Livestock: Orchardgrass may be used for hay, pasture or silage. It is highly palatable to all classes of livestock. Orchardgrass is one of the best forage grasses for use in pastures and in combination with alfalfa or Red Clover for hay.
Erosion control: Because of its dense network of roots, Orchardgrass provides good erosion control on those soils to which it is particularly adapted.
Wildlife: Orchardgrass is used in grass-legume mixes for nesting, broad rearing, escape and winter cover for upland game birds and conservation plantings.
Dactylis glomerata L., Orchardgrass, is a persistent, cool season bunchgrass. Under dry land conditions, it usually develops distinct clumps and flower culms 15 to 18 inches tall. Leaves are usually less than 12 inches in height. When grown under irrigation or in more moist situations, it attains a height of 24-28 inches. No vegetative spread has been observed. Orchardgrass is one of the earliest species to grow in the spring, making tremendous growth during cool conditions. Due to deep roots, it also is capable of strong summer growth when conditions are favorable. Orchardgrass has 416,000 seeds per pound.
Orchardgrass is found from Canada to the Gulf Coast states and from the Atlantic Coast to the Pascific coast. However, Orchardgrass is not as winterhardy as Smooth Brome or Timothy. Orchardgrass performs well on different textured soils ranging from clay to gravely loams and on shallow to deep soils. does not grow well in saline soils and areas with high water tables. It has the ability to establish and persist in areas that receive as little as 11 inches of annual precipitation.
Orchardgrass performs best in a pH range of 5.8-7.0.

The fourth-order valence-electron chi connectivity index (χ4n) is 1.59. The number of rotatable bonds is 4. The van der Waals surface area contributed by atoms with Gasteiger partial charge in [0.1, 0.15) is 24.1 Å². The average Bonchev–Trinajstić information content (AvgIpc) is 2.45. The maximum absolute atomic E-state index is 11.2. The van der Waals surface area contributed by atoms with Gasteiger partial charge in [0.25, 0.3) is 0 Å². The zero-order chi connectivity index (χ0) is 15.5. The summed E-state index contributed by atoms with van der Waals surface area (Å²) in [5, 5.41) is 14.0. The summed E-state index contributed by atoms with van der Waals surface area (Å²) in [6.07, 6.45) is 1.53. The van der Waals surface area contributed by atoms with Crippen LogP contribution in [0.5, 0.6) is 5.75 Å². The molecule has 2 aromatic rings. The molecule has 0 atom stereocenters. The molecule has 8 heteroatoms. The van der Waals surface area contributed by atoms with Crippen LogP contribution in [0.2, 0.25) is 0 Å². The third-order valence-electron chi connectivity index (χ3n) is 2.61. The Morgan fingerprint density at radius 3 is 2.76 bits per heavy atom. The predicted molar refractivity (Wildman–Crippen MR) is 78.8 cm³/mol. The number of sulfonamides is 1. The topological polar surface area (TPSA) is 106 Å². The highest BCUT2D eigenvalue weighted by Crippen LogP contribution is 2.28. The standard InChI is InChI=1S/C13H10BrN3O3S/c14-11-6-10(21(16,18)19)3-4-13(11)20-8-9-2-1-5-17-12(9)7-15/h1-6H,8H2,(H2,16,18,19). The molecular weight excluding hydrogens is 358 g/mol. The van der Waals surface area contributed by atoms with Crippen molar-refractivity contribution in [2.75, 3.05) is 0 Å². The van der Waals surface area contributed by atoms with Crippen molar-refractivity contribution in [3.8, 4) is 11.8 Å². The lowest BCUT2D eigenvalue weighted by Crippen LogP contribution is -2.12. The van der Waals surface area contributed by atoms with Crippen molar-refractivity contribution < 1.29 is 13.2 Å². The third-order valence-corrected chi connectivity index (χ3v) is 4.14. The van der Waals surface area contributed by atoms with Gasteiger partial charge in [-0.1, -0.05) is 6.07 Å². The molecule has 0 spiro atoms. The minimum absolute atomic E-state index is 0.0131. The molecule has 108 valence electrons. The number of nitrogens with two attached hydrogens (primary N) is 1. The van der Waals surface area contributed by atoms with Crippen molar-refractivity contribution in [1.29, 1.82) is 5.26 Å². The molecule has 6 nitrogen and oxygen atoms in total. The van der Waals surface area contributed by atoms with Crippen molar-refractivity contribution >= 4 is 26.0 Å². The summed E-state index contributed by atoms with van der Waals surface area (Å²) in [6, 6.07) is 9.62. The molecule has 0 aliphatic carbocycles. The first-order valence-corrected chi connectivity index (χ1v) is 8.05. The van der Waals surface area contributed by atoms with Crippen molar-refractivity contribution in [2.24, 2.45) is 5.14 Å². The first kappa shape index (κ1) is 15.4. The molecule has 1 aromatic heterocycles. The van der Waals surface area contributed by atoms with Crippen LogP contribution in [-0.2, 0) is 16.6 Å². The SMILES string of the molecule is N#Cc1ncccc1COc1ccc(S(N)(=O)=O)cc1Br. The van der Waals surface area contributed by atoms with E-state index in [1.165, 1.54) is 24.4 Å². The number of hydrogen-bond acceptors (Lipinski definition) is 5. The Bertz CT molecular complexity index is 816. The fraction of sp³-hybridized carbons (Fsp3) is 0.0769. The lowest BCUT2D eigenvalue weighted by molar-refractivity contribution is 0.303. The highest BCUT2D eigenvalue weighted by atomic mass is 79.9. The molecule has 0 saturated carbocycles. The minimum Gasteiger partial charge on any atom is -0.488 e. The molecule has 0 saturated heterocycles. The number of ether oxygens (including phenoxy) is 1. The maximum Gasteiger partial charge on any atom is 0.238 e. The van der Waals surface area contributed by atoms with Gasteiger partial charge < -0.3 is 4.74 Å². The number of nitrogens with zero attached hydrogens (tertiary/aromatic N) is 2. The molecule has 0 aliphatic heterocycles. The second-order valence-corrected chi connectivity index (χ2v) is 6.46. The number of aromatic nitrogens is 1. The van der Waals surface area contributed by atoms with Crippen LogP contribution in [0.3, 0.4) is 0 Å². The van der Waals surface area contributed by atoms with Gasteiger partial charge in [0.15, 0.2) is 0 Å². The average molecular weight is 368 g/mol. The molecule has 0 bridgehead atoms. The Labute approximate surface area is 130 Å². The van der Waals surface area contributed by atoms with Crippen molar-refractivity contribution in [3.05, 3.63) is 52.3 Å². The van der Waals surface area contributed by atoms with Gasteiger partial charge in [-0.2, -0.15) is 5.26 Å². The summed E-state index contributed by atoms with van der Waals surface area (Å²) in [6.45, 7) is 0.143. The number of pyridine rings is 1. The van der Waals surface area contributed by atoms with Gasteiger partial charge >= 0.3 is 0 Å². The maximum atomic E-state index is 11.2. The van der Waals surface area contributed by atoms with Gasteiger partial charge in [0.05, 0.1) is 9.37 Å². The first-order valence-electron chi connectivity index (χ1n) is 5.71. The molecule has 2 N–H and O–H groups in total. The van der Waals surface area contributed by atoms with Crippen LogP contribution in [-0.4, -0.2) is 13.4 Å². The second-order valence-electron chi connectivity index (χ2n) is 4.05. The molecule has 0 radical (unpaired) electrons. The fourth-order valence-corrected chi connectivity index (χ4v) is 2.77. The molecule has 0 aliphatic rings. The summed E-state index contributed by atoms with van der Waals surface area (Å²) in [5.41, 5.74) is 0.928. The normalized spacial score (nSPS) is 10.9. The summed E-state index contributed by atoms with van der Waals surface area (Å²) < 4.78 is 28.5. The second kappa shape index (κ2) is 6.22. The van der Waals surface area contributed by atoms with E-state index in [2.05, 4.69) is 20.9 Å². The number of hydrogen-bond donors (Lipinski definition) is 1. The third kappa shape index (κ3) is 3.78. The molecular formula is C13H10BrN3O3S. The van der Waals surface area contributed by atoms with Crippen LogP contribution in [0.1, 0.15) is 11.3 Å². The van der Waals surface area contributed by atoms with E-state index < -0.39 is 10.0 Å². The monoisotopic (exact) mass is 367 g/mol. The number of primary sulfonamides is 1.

A clean, firm, weed-free seedbed is recommended. Range and erosion control seedings should be made in the late fall or very early spring. Do not seed after the spring moisture period is well advanced or a failure may occur because of drought and hot summer conditions before the grass is well established. A deep furrow or range drill with press wheels may be used; Orchardgrass is easily established with grain drills or by broadcasting seeding. The seeding rate is 8 to 12 pounds/acre. For range and critical area treatment a seeding rate of 3 to 4 pounds/acre is recommended. If broadcast, double the seeding rate. Adjustments in seeding rate should be made when seeding in mixtures. Seeding depth should not be more than 1⁄2 inch.
Under irrigation and higher rainfall areas, Orchardgrass should be cut at boot stage for the first cutting and then at 4 to 6 week intervals depending on regrowth. Rotational grazing is best for production, persistence and quality. Fields should be grazed heavily and frequently during the spring, but do not overgraze. Leave a 3- to 4-inch stubble so plants can recover quickly. Heavy grazing during the late fall should be avoided to prevent depletion of root reserves. Under dry land conditions, Orchardgrass should not be grazed until late summer or fall of the second growing season. The plants may be severely damaged by overgrazing especially in the seedling year. Use no more than 60% of the annual growth during the winter season or 50% during the growing season. This plant responds well to rotational grazing systems. Orchardgrass responds to good fertility management. One strategy, to even out the forage production, is to fertilize the stand after the first and second cutting or grazing to boost late spring and summer production. Apply fertilizer based upon soil tests.